Collectively, the members of the genus Rubus are the Herb of the Year for 2020. Rubus includes raspberry, blackberry, and other berries less well known. These are the red, blue, purple and black nuggets of tangy goodness we devour in pies, puddings, sauces, ice cream, crepes and smoothies. The sweet-tart-floral taste and the sheer juiciness of the berries is pure pleasure. And should pure pleasure ever need justification, we can smugly declare that these berries possess potent antioxidant and anti-inflammatory properties that protect our health and may even extend our lives.
But why are these berry plants considered herbs? It may surprise some to know that these plants are medicinal. Nearly 2,000 years ago the Greek physician, Dioscorides, wrote that a decoction of blackberry tops "stops the flows of the intestines," a reference to the plant’s ability to stop diarrhea. He added that it also "restrains the excessive menstruation of women," another known healing property of the plant. Even earlier, the father of Western medicine, Hippocrates, recommended soaking the leaves and stems in white wine and applying that as an poultice on bleeding wounds. Today, science tells us that the leaves and stems raspberry and blackberry are rich in highly astringent tannins, and the astringent effect helps to tighten up loose bowels, sagging wombs, and open wounds, thus stanching the "flows".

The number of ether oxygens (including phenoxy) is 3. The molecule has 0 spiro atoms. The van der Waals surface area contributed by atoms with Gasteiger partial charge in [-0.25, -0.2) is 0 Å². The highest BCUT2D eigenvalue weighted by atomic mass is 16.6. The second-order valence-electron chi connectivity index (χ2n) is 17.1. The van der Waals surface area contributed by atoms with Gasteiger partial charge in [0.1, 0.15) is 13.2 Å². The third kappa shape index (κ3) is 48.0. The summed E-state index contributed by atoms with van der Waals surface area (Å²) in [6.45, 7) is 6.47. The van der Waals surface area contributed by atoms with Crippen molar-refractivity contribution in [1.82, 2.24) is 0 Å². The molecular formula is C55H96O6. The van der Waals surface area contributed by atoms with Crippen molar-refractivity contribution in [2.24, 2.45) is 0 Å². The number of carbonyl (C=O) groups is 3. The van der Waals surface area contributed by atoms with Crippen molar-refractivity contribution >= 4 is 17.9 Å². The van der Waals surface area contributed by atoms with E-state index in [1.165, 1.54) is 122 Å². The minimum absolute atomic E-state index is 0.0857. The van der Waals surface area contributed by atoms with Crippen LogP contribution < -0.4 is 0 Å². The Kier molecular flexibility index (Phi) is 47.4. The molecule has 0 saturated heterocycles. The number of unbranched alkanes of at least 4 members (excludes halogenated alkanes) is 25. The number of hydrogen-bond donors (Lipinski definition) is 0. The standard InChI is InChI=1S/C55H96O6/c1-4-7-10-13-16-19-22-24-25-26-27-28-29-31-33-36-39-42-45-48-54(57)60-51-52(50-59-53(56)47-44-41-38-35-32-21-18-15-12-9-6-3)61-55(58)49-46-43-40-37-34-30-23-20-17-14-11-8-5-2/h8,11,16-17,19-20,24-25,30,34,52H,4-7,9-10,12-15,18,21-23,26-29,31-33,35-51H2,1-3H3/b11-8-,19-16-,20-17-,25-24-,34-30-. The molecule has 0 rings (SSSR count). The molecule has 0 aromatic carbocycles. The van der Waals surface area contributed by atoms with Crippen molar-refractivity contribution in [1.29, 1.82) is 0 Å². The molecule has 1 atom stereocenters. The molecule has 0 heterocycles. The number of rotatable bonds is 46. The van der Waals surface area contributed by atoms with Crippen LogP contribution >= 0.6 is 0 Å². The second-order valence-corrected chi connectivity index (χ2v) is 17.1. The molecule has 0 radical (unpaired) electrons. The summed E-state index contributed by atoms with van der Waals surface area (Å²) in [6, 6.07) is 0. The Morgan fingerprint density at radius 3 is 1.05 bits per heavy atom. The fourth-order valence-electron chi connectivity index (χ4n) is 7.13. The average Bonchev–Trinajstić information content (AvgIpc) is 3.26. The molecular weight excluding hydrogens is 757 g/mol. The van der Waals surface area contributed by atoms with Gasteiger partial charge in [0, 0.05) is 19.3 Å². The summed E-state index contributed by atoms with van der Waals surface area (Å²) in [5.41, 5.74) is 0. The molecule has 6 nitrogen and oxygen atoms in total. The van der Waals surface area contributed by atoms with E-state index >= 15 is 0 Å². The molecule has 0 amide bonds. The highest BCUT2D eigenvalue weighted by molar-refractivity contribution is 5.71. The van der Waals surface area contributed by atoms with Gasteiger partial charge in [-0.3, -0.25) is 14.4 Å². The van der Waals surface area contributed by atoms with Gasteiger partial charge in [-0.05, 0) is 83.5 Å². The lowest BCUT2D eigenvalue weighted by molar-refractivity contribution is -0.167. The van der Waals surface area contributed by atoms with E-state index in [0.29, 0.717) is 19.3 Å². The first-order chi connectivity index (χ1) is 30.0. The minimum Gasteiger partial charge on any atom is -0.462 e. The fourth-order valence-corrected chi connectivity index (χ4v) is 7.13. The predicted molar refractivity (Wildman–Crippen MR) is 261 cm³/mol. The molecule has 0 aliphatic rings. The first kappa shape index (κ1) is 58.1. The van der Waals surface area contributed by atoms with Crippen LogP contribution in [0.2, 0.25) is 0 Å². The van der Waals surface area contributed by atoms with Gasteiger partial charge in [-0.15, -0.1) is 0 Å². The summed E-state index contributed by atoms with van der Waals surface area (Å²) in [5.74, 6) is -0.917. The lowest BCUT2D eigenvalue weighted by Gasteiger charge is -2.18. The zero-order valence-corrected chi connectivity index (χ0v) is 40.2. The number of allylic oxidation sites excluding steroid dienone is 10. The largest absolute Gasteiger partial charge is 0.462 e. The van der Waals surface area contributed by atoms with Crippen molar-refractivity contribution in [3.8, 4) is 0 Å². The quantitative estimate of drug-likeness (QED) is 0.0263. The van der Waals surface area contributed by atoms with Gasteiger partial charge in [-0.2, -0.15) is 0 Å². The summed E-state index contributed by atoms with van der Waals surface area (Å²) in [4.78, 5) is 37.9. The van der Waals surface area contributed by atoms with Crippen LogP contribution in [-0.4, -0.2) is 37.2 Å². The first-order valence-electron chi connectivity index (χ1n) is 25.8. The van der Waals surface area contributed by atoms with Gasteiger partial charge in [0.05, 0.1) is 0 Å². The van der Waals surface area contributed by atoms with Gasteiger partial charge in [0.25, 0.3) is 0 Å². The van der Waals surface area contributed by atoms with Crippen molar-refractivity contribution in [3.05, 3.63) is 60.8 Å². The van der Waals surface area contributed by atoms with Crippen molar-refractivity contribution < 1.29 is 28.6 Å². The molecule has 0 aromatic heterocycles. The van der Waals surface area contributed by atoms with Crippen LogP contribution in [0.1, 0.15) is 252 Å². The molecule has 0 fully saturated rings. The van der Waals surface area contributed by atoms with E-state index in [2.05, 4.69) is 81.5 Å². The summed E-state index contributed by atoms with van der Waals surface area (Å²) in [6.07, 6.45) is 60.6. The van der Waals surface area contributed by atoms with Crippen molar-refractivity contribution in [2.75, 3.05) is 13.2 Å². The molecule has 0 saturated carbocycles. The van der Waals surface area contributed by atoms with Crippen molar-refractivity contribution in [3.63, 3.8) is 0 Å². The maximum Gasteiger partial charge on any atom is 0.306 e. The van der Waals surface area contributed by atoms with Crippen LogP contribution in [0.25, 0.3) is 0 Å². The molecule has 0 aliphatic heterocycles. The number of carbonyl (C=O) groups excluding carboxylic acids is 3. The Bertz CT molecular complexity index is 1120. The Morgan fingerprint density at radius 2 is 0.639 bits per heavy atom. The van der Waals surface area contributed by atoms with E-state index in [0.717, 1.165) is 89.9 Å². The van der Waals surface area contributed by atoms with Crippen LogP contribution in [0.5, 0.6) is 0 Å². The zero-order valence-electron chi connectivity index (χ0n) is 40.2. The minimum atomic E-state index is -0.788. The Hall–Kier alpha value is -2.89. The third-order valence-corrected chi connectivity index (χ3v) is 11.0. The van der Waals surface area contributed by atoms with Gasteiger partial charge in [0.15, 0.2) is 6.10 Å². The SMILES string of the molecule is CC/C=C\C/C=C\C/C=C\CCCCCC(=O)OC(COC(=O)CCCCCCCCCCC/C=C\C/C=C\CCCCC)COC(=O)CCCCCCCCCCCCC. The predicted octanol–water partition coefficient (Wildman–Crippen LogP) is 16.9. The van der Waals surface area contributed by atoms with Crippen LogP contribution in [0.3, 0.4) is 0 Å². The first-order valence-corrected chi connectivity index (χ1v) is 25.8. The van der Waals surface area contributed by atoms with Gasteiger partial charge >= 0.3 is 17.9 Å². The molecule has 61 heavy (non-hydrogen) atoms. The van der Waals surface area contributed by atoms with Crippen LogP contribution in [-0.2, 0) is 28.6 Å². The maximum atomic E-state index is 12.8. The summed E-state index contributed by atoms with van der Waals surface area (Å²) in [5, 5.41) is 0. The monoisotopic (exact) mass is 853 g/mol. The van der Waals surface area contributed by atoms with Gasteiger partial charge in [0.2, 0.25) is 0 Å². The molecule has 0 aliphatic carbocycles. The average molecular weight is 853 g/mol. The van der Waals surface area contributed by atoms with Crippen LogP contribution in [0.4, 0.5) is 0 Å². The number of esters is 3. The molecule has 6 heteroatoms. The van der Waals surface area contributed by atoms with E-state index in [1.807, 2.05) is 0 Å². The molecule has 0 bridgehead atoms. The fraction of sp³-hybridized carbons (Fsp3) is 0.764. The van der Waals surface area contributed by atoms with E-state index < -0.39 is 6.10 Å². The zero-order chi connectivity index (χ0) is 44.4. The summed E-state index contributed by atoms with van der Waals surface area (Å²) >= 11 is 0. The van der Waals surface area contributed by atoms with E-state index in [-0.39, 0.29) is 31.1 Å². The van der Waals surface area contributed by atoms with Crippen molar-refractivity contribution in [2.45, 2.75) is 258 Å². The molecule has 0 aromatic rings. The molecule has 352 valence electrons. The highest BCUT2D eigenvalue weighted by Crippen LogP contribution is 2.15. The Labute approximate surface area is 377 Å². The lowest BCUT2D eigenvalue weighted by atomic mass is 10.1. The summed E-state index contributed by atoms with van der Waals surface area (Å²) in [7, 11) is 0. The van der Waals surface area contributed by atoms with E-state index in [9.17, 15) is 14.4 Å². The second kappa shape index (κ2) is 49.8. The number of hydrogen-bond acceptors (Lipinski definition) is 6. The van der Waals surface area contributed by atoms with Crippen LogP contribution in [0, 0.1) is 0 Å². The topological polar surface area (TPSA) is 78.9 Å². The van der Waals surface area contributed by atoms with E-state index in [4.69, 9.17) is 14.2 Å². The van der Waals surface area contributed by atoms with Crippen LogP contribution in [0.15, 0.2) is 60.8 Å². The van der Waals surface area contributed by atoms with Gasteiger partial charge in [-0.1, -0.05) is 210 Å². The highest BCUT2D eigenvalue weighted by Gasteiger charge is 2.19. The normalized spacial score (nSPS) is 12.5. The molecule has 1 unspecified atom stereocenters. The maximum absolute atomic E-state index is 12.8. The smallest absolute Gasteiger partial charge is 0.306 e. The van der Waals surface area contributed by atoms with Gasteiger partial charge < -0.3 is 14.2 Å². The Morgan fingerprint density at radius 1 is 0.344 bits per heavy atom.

Evidence of the earliest use of Rubus as food dates back 8,000 years, soon after the Ice Age. With more than 700 species found growing on six continents, there is little doubt that Rubus was a food source for hunters and gatherers pretty much everywhere. The cultivation of Rubus for food use is much more recent, however, becoming widespread in Europe only 500 years ago.
Thanks to desegregation, Rubus plants are happily found amongst a diversity of flowers, veggies and herbs in today’s gardens. But they are not small nor tidy, and they need some elbow room. Red raspberries need to be spaced 2-3ft (60-90cm) apart; black raspberries need 3ft (90cm); and blackberries 4-5ft (120-150cm). They are all hardy perennial shrubs and grow best in well-drained soil and full sun, though they can tolerate some shade. Other than occasional pruning and perhaps some trellis support for the canes, they need little special care.
Thanks to the Herb of the Year program of the International Herb Association, a program intended to educate the public about the value and uses of selected herbs, we at Richters are celebrating Rubus’ time under the sun in 2020. In its honour, we added some of the most important and most loved Rubus herbs (and berry plants!) for you to try.